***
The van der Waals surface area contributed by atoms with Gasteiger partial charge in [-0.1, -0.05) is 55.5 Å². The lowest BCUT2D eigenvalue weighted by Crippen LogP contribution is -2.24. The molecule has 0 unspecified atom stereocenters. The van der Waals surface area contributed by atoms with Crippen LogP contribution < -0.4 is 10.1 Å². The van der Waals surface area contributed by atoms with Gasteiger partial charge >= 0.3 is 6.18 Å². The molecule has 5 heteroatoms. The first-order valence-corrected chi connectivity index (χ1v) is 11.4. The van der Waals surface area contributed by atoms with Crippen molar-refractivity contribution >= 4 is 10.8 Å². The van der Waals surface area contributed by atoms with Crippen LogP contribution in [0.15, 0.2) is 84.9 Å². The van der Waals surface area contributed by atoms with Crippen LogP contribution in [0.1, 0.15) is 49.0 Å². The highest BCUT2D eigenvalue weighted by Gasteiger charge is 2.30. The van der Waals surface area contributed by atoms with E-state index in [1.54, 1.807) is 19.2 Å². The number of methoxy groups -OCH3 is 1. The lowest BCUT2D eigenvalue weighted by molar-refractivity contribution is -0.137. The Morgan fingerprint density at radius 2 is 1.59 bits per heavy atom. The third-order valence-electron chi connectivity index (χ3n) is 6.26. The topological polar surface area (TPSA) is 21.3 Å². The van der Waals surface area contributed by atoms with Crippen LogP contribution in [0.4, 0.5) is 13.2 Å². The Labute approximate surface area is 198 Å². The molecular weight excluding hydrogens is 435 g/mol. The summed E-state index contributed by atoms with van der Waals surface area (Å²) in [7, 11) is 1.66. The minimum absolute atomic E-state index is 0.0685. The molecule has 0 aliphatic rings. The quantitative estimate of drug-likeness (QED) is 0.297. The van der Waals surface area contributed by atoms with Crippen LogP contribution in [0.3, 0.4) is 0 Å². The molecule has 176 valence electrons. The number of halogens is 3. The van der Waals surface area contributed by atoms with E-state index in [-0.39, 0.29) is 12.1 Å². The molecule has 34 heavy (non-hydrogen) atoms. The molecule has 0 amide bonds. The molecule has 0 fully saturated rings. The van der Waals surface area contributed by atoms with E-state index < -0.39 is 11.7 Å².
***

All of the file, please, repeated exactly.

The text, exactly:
The van der Waals surface area contributed by atoms with Gasteiger partial charge in [-0.1, -0.05) is 55.5 Å². The lowest BCUT2D eigenvalue weighted by Crippen LogP contribution is -2.24. The molecule has 0 unspecified atom stereocenters. The van der Waals surface area contributed by atoms with Crippen LogP contribution < -0.4 is 10.1 Å². The van der Waals surface area contributed by atoms with Gasteiger partial charge >= 0.3 is 6.18 Å². The molecule has 5 heteroatoms. The first-order valence-corrected chi connectivity index (χ1v) is 11.4. The van der Waals surface area contributed by atoms with Crippen molar-refractivity contribution >= 4 is 10.8 Å². The van der Waals surface area contributed by atoms with Crippen LogP contribution in [0.15, 0.2) is 84.9 Å². The van der Waals surface area contributed by atoms with Crippen LogP contribution in [0.1, 0.15) is 49.0 Å². The highest BCUT2D eigenvalue weighted by Gasteiger charge is 2.30. The van der Waals surface area contributed by atoms with E-state index in [1.54, 1.807) is 19.2 Å². The number of methoxy groups -OCH3 is 1. The lowest BCUT2D eigenvalue weighted by molar-refractivity contribution is -0.137. The Morgan fingerprint density at radius 2 is 1.59 bits per heavy atom. The third-order valence-electron chi connectivity index (χ3n) is 6.26. The topological polar surface area (TPSA) is 21.3 Å². The van der Waals surface area contributed by atoms with Crippen LogP contribution in [0.4, 0.5) is 13.2 Å². The Labute approximate surface area is 198 Å². The molecular weight excluding hydrogens is 435 g/mol. The summed E-state index contributed by atoms with van der Waals surface area (Å²) in [7, 11) is 1.66. The minimum absolute atomic E-state index is 0.0685. The molecule has 0 aliphatic rings. The quantitative estimate of drug-likeness (QED) is 0.297. The van der Waals surface area contributed by atoms with Crippen LogP contribution in [0.3, 0.4) is 0 Å². The molecule has 176 valence electrons. The number of halogens is 3. The van der Waals surface area contributed by atoms with E-state index in [-0.39, 0.29) is 12.1 Å². The molecule has 34 heavy (non-hydrogen) atoms. The molecule has 0 amide bonds. The molecule has 0 fully saturated rings. The van der Waals surface area contributed by atoms with E-state index < -0.39 is 11.7 Å².